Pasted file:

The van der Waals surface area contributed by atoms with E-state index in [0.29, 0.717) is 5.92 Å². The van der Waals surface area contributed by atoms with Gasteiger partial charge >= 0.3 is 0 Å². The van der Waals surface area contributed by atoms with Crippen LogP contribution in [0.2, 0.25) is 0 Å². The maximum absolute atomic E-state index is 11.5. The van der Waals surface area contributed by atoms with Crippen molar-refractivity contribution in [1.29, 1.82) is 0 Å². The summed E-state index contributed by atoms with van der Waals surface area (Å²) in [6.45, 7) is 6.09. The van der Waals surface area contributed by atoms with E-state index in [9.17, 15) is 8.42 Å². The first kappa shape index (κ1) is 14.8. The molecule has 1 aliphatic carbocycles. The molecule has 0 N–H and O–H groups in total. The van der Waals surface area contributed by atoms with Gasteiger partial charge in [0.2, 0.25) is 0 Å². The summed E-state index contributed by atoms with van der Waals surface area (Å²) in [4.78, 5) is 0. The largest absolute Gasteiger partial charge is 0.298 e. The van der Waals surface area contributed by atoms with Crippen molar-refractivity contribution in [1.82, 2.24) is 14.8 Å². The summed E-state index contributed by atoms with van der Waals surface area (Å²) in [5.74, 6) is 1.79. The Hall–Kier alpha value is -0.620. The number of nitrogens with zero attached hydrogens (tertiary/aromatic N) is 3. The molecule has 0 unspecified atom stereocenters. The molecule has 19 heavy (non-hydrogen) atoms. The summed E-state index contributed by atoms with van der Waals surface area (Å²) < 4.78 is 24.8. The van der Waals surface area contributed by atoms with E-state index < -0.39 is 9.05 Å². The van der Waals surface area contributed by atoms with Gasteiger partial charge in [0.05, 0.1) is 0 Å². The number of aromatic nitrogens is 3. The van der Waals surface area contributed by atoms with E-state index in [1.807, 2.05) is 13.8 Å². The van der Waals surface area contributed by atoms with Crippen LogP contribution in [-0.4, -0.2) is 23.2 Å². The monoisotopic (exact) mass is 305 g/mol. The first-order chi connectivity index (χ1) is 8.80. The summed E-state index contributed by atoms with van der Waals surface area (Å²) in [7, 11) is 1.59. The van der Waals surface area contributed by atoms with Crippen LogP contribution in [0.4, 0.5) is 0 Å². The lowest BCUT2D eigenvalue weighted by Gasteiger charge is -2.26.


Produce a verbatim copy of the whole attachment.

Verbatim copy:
The van der Waals surface area contributed by atoms with E-state index in [0.29, 0.717) is 5.92 Å². The van der Waals surface area contributed by atoms with Gasteiger partial charge >= 0.3 is 0 Å². The van der Waals surface area contributed by atoms with Crippen LogP contribution in [0.2, 0.25) is 0 Å². The maximum absolute atomic E-state index is 11.5. The van der Waals surface area contributed by atoms with Crippen molar-refractivity contribution in [1.29, 1.82) is 0 Å². The summed E-state index contributed by atoms with van der Waals surface area (Å²) in [6.45, 7) is 6.09. The van der Waals surface area contributed by atoms with E-state index in [9.17, 15) is 8.42 Å². The first kappa shape index (κ1) is 14.8. The molecule has 1 aliphatic carbocycles. The molecule has 0 N–H and O–H groups in total. The van der Waals surface area contributed by atoms with Gasteiger partial charge in [0.2, 0.25) is 0 Å². The summed E-state index contributed by atoms with van der Waals surface area (Å²) in [4.78, 5) is 0. The largest absolute Gasteiger partial charge is 0.298 e. The van der Waals surface area contributed by atoms with Crippen molar-refractivity contribution in [1.82, 2.24) is 14.8 Å². The summed E-state index contributed by atoms with van der Waals surface area (Å²) in [5.74, 6) is 1.79. The Hall–Kier alpha value is -0.620. The number of nitrogens with zero attached hydrogens (tertiary/aromatic N) is 3. The molecule has 0 unspecified atom stereocenters. The molecule has 19 heavy (non-hydrogen) atoms. The summed E-state index contributed by atoms with van der Waals surface area (Å²) < 4.78 is 24.8. The van der Waals surface area contributed by atoms with E-state index < -0.39 is 9.05 Å². The van der Waals surface area contributed by atoms with Gasteiger partial charge in [0.05, 0.1) is 0 Å². The number of aromatic nitrogens is 3. The van der Waals surface area contributed by atoms with E-state index in [1.807, 2.05) is 13.8 Å². The van der Waals surface area contributed by atoms with Crippen LogP contribution in [-0.4, -0.2) is 23.2 Å². The monoisotopic (exact) mass is 305 g/mol. The first-order chi connectivity index (χ1) is 8.80. The summed E-state index contributed by atoms with van der Waals surface area (Å²) in [7, 11) is 1.59. The van der Waals surface area contributed by atoms with Crippen LogP contribution in [0.4, 0.5) is 0 Å². The lowest BCUT2D eigenvalue weighted by Gasteiger charge is -2.26.